KING'S COLLEGE LONDON
Dr Louis Fox is a research associate in the Translational Oncology and Urology Research (TOUR) group at King’s College London. Dr Fox’s background primarily is in psychology and his work is centred on the development and validation of patient-reported outcome measures for measuring health-related quality of life in cancer patients. He has also been involved in the development of behavioural interventions for physical activity in prostate cancer patients; and more recently, global health-oriented work examining the impacts of COVID-19 on global cancer control and strategies for cancer research in low- and middle-income countries in the post-COVID context.
PINSENT MASONS LLP
Louise Fullwood is a healthcare lawyer at international law firm Pinsent Masons. Her practice includes advising universities, hospital trusts, research institutions, pharmaceutical and medical devices companies and investors. She also co-leads a work package for the IMI funded PIONEER Project on using big data to improve prostate cancer outcomes.
INSTITUTE OF CANCER RESEARCH (ICR)
Professor James is Professor of Prostate and Bladder Cancer Research at The Institute of Cancer Research and The Royal Marsden NHS Foundation Trust, London. He was previously Professor of Clinical Oncology in Birmingham until 2019. He is also an NIHR Senior Investigator and Deputy Dean of The Institute of Cancer Research.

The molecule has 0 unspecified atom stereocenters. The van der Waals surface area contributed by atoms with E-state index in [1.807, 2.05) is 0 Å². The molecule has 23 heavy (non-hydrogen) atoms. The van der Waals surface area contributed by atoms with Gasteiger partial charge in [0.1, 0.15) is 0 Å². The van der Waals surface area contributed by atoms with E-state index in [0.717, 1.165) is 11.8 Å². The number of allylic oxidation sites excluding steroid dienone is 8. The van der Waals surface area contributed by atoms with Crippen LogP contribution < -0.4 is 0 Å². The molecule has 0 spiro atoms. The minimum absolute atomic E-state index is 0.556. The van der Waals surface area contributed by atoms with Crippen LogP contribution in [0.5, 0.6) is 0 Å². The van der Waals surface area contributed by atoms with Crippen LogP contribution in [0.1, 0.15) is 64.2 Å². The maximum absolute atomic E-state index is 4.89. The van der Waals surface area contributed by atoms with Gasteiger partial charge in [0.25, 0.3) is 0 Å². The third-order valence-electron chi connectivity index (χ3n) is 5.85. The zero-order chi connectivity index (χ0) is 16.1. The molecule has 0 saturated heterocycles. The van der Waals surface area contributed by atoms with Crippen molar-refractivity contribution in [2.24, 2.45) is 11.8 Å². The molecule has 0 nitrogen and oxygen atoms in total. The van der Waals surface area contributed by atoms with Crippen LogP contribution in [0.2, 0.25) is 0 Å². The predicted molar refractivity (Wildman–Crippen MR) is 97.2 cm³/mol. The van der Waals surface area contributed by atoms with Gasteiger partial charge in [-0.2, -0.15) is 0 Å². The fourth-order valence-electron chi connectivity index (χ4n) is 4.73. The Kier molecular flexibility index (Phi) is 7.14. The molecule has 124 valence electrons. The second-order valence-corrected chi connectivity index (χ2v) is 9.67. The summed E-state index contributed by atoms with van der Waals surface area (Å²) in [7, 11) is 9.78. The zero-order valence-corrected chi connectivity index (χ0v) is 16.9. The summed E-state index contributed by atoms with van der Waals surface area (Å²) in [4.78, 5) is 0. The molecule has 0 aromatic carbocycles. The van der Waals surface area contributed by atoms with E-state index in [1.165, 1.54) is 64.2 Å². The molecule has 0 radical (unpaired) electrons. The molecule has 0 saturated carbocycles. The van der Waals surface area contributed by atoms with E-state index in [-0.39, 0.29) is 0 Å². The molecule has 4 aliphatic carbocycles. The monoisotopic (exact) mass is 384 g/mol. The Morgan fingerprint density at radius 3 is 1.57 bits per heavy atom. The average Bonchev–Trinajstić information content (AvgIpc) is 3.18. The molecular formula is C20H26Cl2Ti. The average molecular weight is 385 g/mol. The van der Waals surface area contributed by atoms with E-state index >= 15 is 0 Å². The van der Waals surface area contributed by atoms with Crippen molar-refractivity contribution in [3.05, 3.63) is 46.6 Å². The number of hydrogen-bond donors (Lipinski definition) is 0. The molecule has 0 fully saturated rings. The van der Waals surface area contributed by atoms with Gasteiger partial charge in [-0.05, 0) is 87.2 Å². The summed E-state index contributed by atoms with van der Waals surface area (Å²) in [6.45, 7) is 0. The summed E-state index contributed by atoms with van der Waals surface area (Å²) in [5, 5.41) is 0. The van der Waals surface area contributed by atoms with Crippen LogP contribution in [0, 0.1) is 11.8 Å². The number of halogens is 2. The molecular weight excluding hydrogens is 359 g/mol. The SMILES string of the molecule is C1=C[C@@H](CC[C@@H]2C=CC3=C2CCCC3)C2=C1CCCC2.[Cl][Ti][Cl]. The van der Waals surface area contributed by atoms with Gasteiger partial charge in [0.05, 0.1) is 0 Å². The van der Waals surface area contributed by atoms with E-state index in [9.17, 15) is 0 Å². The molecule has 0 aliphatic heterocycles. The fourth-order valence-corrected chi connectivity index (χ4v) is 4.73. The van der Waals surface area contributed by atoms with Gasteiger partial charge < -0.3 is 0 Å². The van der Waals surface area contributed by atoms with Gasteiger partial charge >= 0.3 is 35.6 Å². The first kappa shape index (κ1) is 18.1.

His research is focussed on advanced prostate cancer and on bladder preservation in locally advanced disease. Prof. James is Chief Investigator on the ground-breaking STAMPEDE trial, which has been used to evaluate, to date, 10 different therapies for advanced prostate cancer in more than 11,000 men. The trial has shown that big survival gains can be made by using existing treatments in novel settings.
In the bladder cancer field, Prof James has led a series of trials of chemoradiotherapy that demonstrated that low dose synchronous chemotherapy reduced invasive bladder cancer relapse rates by 43%, defining chemoradiotherapy as the standard of care for bladder preservation.
Outside the clinical and research spheres, Prof James is a closely engaged with patient education initiatives. This is best exemplified by a series of music concerts, in collaboration with the world-famous saxophonist Courtney Pine, entitled “It's a Man Thing”. He also co-founded the leading website CancerHelp UK in 1994. In 2002 it became the main patient resource on the Cancer Research UK website.
USE MY DATA